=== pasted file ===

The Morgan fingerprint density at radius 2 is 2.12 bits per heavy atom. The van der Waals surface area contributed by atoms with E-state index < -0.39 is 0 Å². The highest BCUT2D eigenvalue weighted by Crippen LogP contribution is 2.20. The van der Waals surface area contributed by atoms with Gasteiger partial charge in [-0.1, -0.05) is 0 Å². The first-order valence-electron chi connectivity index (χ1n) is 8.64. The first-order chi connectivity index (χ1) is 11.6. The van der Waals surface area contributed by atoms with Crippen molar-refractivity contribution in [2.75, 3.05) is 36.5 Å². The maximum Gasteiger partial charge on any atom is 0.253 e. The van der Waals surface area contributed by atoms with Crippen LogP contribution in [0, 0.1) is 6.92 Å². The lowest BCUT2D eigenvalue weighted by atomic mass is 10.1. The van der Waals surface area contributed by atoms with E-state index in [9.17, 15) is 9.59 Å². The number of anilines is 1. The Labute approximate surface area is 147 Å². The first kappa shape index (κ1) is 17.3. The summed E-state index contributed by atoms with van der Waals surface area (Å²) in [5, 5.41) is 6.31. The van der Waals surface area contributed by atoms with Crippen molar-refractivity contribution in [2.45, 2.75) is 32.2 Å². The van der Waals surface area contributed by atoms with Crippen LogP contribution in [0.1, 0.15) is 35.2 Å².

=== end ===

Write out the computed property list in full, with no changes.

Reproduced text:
The Morgan fingerprint density at radius 2 is 2.12 bits per heavy atom. The van der Waals surface area contributed by atoms with E-state index < -0.39 is 0 Å². The highest BCUT2D eigenvalue weighted by Crippen LogP contribution is 2.20. The van der Waals surface area contributed by atoms with Gasteiger partial charge in [-0.1, -0.05) is 0 Å². The first-order valence-electron chi connectivity index (χ1n) is 8.64. The first-order chi connectivity index (χ1) is 11.6. The van der Waals surface area contributed by atoms with Crippen molar-refractivity contribution in [2.75, 3.05) is 36.5 Å². The maximum Gasteiger partial charge on any atom is 0.253 e. The van der Waals surface area contributed by atoms with Crippen LogP contribution in [0, 0.1) is 6.92 Å². The lowest BCUT2D eigenvalue weighted by atomic mass is 10.1. The van der Waals surface area contributed by atoms with E-state index in [9.17, 15) is 9.59 Å². The number of anilines is 1. The Labute approximate surface area is 147 Å². The first kappa shape index (κ1) is 17.3. The summed E-state index contributed by atoms with van der Waals surface area (Å²) in [5, 5.41) is 6.31. The van der Waals surface area contributed by atoms with Crippen molar-refractivity contribution in [2.45, 2.75) is 32.2 Å². The van der Waals surface area contributed by atoms with Crippen LogP contribution in [0.1, 0.15) is 35.2 Å².